I try to not overreact to training camp reports like these (remember how Ja’Marr Chase allegedly couldn’t catch last summer?),  though it is tempting. Setting the scuttlebutt aside, it seems fair to say that the Titans’ WR1 spot remains very much up for grabs. Woods still offers great value at cost with an ADP of WR42. His value will only increase if the concerns surrounding Burks actually ring true.

5. Damien Harris, RB25

The fantasy community has been head-over-heels of late for second-year running back Rhamondre Stevenson, especially after the retirement of James White. But when others zig with Stevenson, you can zag with Harris.

The fourth-year running back from Alabama is fresh off a banner season in which he tallied 230 touches for 1,061 all-purpose yards and 15 touchdowns; he finished as the RB13 in half-PPR scoring. Harris is often overlooked in fantasy because he is a Patriots running back. Also, with many leagues moving to some variant of PPR scoring, his usage in the passing game has been nearly nonexistent. While it is true that head coach Bill Belichick has given me serious trust issues over the years, it is clear to me that Harris has a major role to play in this offense. His ADP of RB25 seems excessively low for a high-floor back who possesses top-12 upside.

6. Rashaad Penny, RB31

It's natural to gravitate toward the new, shiny thing each year, as fantasy managers can be impressively quick to forget the heroes of seasons' past.

Penny was pure waiver-wire gold and a league-winner for many last year, finishing the season as the RB1 in half-PPR from Week 12 onward. His end-of-season push was impressive and he tallied 119 attempts for 749 yards over ten games — 671 of which came in the final five contests. 

Seattle's offense will probably have to lean on the run frequently with an erratic Drew Lock at the helm — a dynamic we saw in Denver last year with Javonte Williams and Melvin Gordon. I expect Penny will maintain a major role in this offense, especially with Chris Carson retiring and the possibility of Kenneth Walker's hernia issues persisting. Even with a healthy Walker, I anticipate the rookie will take on more of the passing-down work while Penny remains the go-to, three-down guy, at least to start the year. Walker is the sexy, high-risk pick with an ADP of RB36. Personally, I prefer Penny at cost (ADP:  RB31) as the safer, proven option with a high ceiling.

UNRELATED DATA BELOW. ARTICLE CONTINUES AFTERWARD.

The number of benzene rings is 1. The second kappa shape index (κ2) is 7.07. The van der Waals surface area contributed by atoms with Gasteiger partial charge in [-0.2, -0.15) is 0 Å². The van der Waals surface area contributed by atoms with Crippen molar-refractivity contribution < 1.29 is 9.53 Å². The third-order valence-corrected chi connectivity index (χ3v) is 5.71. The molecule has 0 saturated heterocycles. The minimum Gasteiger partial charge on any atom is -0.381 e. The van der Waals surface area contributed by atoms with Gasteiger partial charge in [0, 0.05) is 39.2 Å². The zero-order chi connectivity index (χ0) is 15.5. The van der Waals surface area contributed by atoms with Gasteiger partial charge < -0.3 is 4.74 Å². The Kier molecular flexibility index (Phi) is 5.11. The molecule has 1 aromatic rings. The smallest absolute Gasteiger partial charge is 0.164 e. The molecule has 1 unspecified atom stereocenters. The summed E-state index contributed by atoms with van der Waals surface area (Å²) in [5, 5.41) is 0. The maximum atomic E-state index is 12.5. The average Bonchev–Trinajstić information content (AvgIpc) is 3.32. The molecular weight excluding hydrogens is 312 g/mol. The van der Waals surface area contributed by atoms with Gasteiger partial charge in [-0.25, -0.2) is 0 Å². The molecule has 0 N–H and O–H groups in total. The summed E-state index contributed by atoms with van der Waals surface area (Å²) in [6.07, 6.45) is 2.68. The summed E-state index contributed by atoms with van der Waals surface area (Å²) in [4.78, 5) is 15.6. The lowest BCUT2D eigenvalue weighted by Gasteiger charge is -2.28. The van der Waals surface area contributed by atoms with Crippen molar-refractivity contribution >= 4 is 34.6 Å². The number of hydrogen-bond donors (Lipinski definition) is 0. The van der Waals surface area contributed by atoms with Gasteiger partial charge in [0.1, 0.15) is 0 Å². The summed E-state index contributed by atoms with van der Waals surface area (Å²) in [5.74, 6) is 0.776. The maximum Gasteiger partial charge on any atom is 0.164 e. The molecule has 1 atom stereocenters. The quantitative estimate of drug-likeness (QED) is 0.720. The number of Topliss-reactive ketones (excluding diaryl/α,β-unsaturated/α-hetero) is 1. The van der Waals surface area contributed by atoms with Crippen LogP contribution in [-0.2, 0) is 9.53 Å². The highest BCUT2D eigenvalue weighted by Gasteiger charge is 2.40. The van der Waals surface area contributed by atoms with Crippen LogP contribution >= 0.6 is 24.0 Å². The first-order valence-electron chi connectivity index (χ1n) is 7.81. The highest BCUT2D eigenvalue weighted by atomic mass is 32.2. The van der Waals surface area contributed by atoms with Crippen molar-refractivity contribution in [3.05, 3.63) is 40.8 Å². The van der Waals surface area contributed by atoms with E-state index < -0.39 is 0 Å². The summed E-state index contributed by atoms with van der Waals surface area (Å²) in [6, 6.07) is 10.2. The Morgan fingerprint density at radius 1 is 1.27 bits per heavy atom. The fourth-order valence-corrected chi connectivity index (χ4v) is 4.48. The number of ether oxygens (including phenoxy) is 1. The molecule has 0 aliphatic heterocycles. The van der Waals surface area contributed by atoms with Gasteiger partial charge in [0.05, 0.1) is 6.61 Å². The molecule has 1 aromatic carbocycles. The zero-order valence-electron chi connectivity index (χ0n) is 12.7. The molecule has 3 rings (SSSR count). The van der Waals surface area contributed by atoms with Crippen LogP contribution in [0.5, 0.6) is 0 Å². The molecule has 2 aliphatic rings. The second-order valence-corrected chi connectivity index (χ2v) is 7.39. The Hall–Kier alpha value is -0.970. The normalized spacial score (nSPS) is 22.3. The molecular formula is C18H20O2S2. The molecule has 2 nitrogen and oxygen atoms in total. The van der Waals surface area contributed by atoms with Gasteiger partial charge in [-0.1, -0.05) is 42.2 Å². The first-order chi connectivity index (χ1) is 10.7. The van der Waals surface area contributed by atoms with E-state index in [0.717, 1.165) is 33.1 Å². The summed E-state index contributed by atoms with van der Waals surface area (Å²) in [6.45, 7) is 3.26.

7. James Robinson, RB44

People have been writing Robinson off for three seasons — but you shouldn't.

It’s understandable why Robinson, 23,  is an afterthought on the heels of a torn Achilles in December and the return of Travis Etienne. The former undrafted free agent burst onto the scene in 2020 and finished as the RB4 in half PPR. He was once again thrown into the spotlight after first-round pick Etienne suffered a Lisfranc injury during last year's preseason. In spite of an injury-shortened 2021 season, Robinson still ended up as the RB23 with 14 games played and just shy of 1,000 scrimmage yards.

Robinson shockingly avoided the PUP list and is on track to be ready Week 1. I anticipate this becomes some kind of committee (as opposed to a full workload for Etienne), which gives Robinson more of a path to touches than previously expected. Why take Etienne at cost (ADP: RB21) when you can get Robinson five or six rounds later at RB44?

8. Hunter Henry, TE19

Henry could sneakily be one of most valuable late-round picks this year.

The 27-year-old joined the Patriots during their free agency frenzy in 2021 and quickly built a rapport with quarterback Mac Jones. He appeared in all 17 games and tallied 50 catches for 603 yards and nine touchdowns — good enough for a TE9 finish in half PPR. It was Henry’s fourth top-12 finish in fantasy in his six-year NFL career, a trend I expect to continue given New England's shallow pass-catching depth chart.

Henry is not as flashy as some of his other tight end counterparts and draws some criticism for being touchdown-dependent. He is an excellent Best Ball target and a solid overall sleeper with a dirt-cheap ADP in half PPR of TE19, which feels far too low for a player who could easily finish inside the top 10.